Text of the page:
WASHINGTON, April 9, 2015 – The United States must maintain technological superiority over potential adversaries and competitors, and the latest iteration of the Defense Department’s Better Buying Power initiative is designed to maintain that edge, Deputy Defense Secretary Robert Work said here today.
Called Better Buying Power 3.0, the program builds on previous versions, Work told Pentagon reporters.
“Better Buying Power 3.0 really is animated by an urgent concern of ours, and that is what we see to be a steady erosion of our technological superiority that we have relied upon for so long in all of our defense strategies,” he said. “We all think this is one of the biggest issues facing our department and our nation.”
Other countries have been investing heavily in advanced capabilities, DoD’s acquisition chief said, while the U.S. military’s modernization account has been the department’s emergency fund. Frank Kendall, undersecretary of defense for acquisition, technology and logistics, added that modernization dollars have been raided to pay for readiness in the face of sequestration and flat budgets.
Changing that is key to military dominance, Kendall told reporters. Research and development is what powers new technologies, new capabilities and new capacities, he noted. If research and development is not funded, he added, there are no new systems, and the department cannot make up time lost to funding cuts.
Better Buying Power ties to the Long-Range Research and Development Planning Program, Work said. “We want to identify the weapons, in the systems in the force today, that we can use in more innovative ways, and we’re looking for these promising technologies that we can pull forward,” the deputy secretary said.
The program also calls for closer ties to the private sector, and Work and Kendall said they see the private sector as the seedbed for many of the new technologies that the military will use in the future. These include: robotics, autonomous guidance systems, visualization, big data, biotechnology, micro-miniaturization and advanced computing, among others.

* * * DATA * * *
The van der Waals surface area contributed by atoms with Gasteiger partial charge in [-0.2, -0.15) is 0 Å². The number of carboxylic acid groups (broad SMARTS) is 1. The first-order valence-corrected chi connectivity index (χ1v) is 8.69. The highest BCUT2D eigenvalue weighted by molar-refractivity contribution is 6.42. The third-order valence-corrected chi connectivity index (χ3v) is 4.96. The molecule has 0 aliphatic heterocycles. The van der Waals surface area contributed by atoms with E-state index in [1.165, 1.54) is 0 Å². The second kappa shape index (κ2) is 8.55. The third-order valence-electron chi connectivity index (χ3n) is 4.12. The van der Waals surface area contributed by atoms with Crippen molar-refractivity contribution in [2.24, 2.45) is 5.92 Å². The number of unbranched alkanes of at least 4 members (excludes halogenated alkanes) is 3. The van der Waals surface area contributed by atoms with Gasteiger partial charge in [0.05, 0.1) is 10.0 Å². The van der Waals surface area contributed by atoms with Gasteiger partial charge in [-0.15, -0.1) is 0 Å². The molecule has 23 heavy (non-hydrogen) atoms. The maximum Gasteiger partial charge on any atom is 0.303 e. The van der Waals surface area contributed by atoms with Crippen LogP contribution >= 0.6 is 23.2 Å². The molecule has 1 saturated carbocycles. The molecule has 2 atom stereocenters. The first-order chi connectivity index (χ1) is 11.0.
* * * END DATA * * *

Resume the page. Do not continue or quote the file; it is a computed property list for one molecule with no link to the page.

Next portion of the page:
The 3.0 version is a shift in emphasis, not a change in direction, Kendall said. DoD will continue the process of continual improvement in the acquisition field. Kendall said progress in that is not a result of one or two big changes, but the gradual improvement in many different areas.
The 3.0 version will continue the affordability caps for programs. The department will continue to emphasize “should-cost” structures for programs. Competition will continue and the program will encourage effective incentives.
Finally, professionalism is paramount, Kendall said. He noted that DoD needs engineers and scientists, but it also needs acquisition specialists, testers and many others.
Better Buying Power 3.0 calls on the department to be more responsive to the threats facing America, Kendall said. “We cannot assume that when we put a system out, it's going to be fine for the next three or four decades,” he said.
The department must anticipate the next capability, he said, and quickly change programs and systems to counter those threats.
The program also emphasizes cybersecurity. Kendall called on all involved to consider cybersecurity in all aspects of programs.
“It includes the industrial base that supports us and their databases and their information,” he said. “It includes what we hold in government. It includes the logistics support information, the sustainment information, the design information, the tactical information. Everything associated with the product is a potential point of attack. And we are under attack in the cyber world, and we've got to do a better job protecting our things.”
The undersecretary said there may be a Better Buying Power 4.0 sometime in the future, but he is most concerned now with implementing the directions of 3.0.